“Whether I shall turn out to be the hero of my own life, or whether that station will be held by anybody else, these pages must show.”
~ Charles Dickens,
“From the ages of 8-18, me and my family moved around a lot. Mostly we would just stretch, but occasionally one of us would actually get up to go to the fridge.”
~ Jarod Kintz
This past weekend, unexpectedly, I was holed up in bed recovering from a nasty infection. I’d planned a million things for my weekend, but ended up doing nothing much except thinking and reading.
I’m revising my memoir right now. It’s my One Big Thing for 2016 – to have it completed and submitted to an agent or publishing house.
I remember when I began this wretched tome. How hard can it be, I said to myself. Writing about yourself has to be easier than writing fiction. You already have the story line and all you need to do is put words on the page.
I thought I could knock it over in three months.
Be warned, my friends. That is delusional thinking. This is my third year of effort, on the back of a lifetime of diaries and scribblings and, more recently, blog posts. I have come to discover that memoir means agony. It means the constant overturning of stones under which you’d preferred not to look. It means stripping your own skin – at turns with a blunt butter knife or a cheese grater. It means scrubbing back the tidy stories we tell ourselves in order to come to a deeper truth.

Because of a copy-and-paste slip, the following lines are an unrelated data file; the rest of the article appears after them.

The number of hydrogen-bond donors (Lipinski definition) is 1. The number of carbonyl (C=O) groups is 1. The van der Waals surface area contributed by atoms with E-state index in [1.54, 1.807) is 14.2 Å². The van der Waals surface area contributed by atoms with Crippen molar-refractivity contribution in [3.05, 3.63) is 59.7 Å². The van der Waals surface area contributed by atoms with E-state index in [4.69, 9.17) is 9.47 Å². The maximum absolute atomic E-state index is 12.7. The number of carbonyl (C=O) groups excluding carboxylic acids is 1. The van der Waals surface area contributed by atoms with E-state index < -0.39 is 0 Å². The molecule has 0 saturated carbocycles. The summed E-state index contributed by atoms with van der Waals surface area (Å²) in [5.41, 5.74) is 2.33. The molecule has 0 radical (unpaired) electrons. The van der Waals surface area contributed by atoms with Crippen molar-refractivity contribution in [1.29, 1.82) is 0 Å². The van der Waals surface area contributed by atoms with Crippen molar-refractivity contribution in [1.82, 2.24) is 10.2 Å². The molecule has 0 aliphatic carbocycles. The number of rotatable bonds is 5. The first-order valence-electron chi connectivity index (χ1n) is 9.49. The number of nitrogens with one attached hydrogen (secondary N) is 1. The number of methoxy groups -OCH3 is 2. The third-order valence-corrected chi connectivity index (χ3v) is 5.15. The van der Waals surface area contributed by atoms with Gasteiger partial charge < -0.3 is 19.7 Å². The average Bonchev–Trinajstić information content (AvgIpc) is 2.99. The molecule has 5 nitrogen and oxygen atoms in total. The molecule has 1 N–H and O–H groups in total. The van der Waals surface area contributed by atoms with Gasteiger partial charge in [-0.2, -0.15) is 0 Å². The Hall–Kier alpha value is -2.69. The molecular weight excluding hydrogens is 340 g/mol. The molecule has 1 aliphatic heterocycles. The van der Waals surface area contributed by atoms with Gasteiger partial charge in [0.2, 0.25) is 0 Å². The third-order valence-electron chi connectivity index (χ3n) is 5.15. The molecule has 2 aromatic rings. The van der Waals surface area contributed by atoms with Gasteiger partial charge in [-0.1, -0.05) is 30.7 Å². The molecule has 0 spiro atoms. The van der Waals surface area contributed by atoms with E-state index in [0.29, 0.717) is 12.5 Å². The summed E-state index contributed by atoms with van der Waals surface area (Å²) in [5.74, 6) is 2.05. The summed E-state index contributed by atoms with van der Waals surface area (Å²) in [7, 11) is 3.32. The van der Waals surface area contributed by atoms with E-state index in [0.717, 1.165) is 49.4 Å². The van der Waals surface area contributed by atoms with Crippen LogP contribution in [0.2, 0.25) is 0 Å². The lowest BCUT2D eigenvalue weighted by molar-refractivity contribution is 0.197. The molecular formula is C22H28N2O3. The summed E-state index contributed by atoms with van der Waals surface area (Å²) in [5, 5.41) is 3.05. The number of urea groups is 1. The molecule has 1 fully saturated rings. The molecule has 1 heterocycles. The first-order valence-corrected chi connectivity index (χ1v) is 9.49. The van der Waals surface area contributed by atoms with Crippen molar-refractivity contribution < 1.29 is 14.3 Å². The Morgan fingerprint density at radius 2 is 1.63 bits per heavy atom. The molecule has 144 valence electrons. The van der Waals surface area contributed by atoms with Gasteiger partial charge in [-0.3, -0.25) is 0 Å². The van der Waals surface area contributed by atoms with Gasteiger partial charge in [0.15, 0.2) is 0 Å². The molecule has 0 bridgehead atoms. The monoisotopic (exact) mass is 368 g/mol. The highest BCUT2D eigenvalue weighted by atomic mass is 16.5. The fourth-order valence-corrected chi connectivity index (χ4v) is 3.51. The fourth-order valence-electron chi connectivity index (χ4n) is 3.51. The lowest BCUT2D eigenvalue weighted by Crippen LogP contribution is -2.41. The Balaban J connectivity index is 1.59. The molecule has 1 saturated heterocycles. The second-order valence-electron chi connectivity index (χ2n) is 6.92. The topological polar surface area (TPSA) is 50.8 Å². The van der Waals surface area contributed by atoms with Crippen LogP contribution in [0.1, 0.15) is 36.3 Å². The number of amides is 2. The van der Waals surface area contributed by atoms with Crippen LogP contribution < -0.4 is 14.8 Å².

This is my fifth draft, and finally I feel that I am getting somewhere. I believe I am writing now with a voice closer to my own (rather than a story voice – in the way that some people have a phone voice), and distilling experiences into clean and beautiful elixirs or poisons, depending on the circumstances.
Sounds awful doesn’t it?
Through the process of writing this memoir I have come to see my life more clearly and to know myself more deeply. I have crashed through limited thinking and found grace and compassion for myself and others. I have excised meanness and victim-thinking and blame from my pages and from my mind. I’ve healed old hurts. I’ve found me. I’ve learned to love me, flaws and all. I’ve learned to love others in ways I’d given up on as impossible.
I hope, one day soon, to be able to share my story with you. More importantly, I hope to encourage any of you seeking to use part of your own life for writing and self-examination. Memoir is soul work. Our own story, examined, is a great teacher. Through sharing our stories we connect, one to another.